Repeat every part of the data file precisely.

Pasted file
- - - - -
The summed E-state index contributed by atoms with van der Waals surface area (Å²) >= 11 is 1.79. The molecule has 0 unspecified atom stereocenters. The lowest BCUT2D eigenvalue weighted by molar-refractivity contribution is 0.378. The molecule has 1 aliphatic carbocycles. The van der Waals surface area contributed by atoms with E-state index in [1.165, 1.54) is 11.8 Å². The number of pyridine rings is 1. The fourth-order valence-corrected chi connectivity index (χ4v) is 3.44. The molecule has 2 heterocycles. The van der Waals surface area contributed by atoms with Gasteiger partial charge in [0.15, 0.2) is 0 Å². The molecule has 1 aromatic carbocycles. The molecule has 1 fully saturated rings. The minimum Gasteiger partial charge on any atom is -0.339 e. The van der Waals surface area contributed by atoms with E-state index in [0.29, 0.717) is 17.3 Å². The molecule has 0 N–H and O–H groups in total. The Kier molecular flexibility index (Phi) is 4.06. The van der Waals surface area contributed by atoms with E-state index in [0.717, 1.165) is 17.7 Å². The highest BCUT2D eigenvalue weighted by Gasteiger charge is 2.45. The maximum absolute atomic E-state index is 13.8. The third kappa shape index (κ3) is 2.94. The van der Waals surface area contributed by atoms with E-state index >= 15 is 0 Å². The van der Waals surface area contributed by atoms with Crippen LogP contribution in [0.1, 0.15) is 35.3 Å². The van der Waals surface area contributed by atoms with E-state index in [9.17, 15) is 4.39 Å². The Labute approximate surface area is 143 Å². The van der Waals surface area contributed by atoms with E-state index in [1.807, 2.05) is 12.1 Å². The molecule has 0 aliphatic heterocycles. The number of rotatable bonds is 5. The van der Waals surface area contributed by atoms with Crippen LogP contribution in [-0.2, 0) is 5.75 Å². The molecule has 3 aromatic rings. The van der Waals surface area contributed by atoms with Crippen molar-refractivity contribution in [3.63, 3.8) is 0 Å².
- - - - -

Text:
The summed E-state index contributed by atoms with van der Waals surface area (Å²) >= 11 is 1.79. The molecule has 0 unspecified atom stereocenters. The lowest BCUT2D eigenvalue weighted by molar-refractivity contribution is 0.378. The molecule has 1 aliphatic carbocycles. The van der Waals surface area contributed by atoms with E-state index in [1.165, 1.54) is 11.8 Å². The number of pyridine rings is 1. The fourth-order valence-corrected chi connectivity index (χ4v) is 3.44. The molecule has 2 heterocycles. The van der Waals surface area contributed by atoms with Gasteiger partial charge in [0.15, 0.2) is 0 Å². The molecule has 1 aromatic carbocycles. The molecule has 1 fully saturated rings. The minimum Gasteiger partial charge on any atom is -0.339 e. The van der Waals surface area contributed by atoms with E-state index in [0.29, 0.717) is 17.3 Å². The molecule has 0 N–H and O–H groups in total. The Kier molecular flexibility index (Phi) is 4.06. The van der Waals surface area contributed by atoms with E-state index in [0.717, 1.165) is 17.7 Å². The highest BCUT2D eigenvalue weighted by Gasteiger charge is 2.45. The maximum absolute atomic E-state index is 13.8. The third kappa shape index (κ3) is 2.94. The van der Waals surface area contributed by atoms with E-state index >= 15 is 0 Å². The van der Waals surface area contributed by atoms with Crippen LogP contribution in [0.1, 0.15) is 35.3 Å². The van der Waals surface area contributed by atoms with E-state index in [9.17, 15) is 4.39 Å². The Labute approximate surface area is 143 Å². The van der Waals surface area contributed by atoms with E-state index in [1.807, 2.05) is 12.1 Å². The molecule has 0 aliphatic heterocycles. The number of rotatable bonds is 5. The van der Waals surface area contributed by atoms with Crippen LogP contribution in [-0.2, 0) is 5.75 Å². The molecule has 3 aromatic rings. The van der Waals surface area contributed by atoms with Crippen molar-refractivity contribution in [3.63, 3.8) is 0 Å².